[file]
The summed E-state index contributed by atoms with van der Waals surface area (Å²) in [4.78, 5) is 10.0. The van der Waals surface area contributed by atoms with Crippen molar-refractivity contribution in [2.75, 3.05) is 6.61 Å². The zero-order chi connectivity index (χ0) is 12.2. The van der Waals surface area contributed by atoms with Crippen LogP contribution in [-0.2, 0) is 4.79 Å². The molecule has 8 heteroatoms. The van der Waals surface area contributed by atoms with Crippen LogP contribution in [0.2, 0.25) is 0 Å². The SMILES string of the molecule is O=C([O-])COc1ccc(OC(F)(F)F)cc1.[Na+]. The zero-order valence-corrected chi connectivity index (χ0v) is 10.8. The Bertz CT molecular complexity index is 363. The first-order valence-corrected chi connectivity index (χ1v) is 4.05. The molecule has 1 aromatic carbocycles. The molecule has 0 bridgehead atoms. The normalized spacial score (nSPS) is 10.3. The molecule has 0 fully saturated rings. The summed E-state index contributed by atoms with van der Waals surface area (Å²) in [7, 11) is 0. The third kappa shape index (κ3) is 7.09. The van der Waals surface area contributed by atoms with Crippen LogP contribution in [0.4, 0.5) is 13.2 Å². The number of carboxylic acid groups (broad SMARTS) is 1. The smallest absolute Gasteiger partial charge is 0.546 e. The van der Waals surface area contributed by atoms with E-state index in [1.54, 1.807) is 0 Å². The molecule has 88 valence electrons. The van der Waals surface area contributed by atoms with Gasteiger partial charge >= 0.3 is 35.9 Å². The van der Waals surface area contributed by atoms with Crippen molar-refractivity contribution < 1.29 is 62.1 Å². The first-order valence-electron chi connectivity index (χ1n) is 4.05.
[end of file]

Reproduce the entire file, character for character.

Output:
The summed E-state index contributed by atoms with van der Waals surface area (Å²) in [4.78, 5) is 10.0. The van der Waals surface area contributed by atoms with Crippen molar-refractivity contribution in [2.75, 3.05) is 6.61 Å². The zero-order chi connectivity index (χ0) is 12.2. The van der Waals surface area contributed by atoms with Crippen LogP contribution in [-0.2, 0) is 4.79 Å². The molecule has 8 heteroatoms. The van der Waals surface area contributed by atoms with Crippen LogP contribution in [0.2, 0.25) is 0 Å². The SMILES string of the molecule is O=C([O-])COc1ccc(OC(F)(F)F)cc1.[Na+]. The zero-order valence-corrected chi connectivity index (χ0v) is 10.8. The Bertz CT molecular complexity index is 363. The first-order valence-corrected chi connectivity index (χ1v) is 4.05. The molecule has 1 aromatic carbocycles. The molecule has 0 bridgehead atoms. The normalized spacial score (nSPS) is 10.3. The molecule has 0 fully saturated rings. The summed E-state index contributed by atoms with van der Waals surface area (Å²) in [7, 11) is 0. The third kappa shape index (κ3) is 7.09. The van der Waals surface area contributed by atoms with Crippen LogP contribution in [0.4, 0.5) is 13.2 Å². The number of carboxylic acid groups (broad SMARTS) is 1. The smallest absolute Gasteiger partial charge is 0.546 e. The van der Waals surface area contributed by atoms with E-state index in [1.54, 1.807) is 0 Å². The molecule has 88 valence electrons. The van der Waals surface area contributed by atoms with Gasteiger partial charge >= 0.3 is 35.9 Å². The van der Waals surface area contributed by atoms with Crippen molar-refractivity contribution < 1.29 is 62.1 Å². The first-order valence-electron chi connectivity index (χ1n) is 4.05.